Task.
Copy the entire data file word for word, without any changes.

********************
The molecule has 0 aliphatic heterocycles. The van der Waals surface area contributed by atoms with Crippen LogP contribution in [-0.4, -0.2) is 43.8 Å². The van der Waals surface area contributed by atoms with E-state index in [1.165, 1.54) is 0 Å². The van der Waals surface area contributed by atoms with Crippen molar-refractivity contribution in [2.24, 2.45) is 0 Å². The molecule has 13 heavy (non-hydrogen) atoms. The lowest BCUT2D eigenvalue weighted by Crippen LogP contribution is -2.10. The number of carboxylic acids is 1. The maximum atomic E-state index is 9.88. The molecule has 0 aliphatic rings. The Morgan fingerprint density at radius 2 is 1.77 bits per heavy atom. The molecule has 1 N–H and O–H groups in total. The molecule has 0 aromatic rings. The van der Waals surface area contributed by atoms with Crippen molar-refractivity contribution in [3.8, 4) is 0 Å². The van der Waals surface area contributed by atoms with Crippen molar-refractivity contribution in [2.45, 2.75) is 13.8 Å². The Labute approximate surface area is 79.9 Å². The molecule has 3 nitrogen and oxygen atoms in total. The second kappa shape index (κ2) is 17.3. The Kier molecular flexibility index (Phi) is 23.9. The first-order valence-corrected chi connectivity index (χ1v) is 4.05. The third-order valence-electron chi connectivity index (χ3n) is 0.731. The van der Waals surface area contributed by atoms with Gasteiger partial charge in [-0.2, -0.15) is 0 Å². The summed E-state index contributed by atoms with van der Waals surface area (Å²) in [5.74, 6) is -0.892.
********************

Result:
The molecule has 0 aliphatic heterocycles. The van der Waals surface area contributed by atoms with Crippen LogP contribution in [-0.4, -0.2) is 43.8 Å². The van der Waals surface area contributed by atoms with E-state index in [1.165, 1.54) is 0 Å². The van der Waals surface area contributed by atoms with Crippen molar-refractivity contribution in [2.24, 2.45) is 0 Å². The molecule has 13 heavy (non-hydrogen) atoms. The lowest BCUT2D eigenvalue weighted by Crippen LogP contribution is -2.10. The number of carboxylic acids is 1. The maximum atomic E-state index is 9.88. The molecule has 0 aliphatic rings. The Morgan fingerprint density at radius 2 is 1.77 bits per heavy atom. The molecule has 1 N–H and O–H groups in total. The molecule has 0 aromatic rings. The van der Waals surface area contributed by atoms with Crippen molar-refractivity contribution in [3.8, 4) is 0 Å². The van der Waals surface area contributed by atoms with Crippen molar-refractivity contribution in [2.45, 2.75) is 13.8 Å². The Labute approximate surface area is 79.9 Å². The molecule has 3 nitrogen and oxygen atoms in total. The second kappa shape index (κ2) is 17.3. The Kier molecular flexibility index (Phi) is 23.9. The first-order valence-corrected chi connectivity index (χ1v) is 4.05. The third-order valence-electron chi connectivity index (χ3n) is 0.731. The van der Waals surface area contributed by atoms with Gasteiger partial charge in [-0.2, -0.15) is 0 Å². The summed E-state index contributed by atoms with van der Waals surface area (Å²) in [5.74, 6) is -0.892.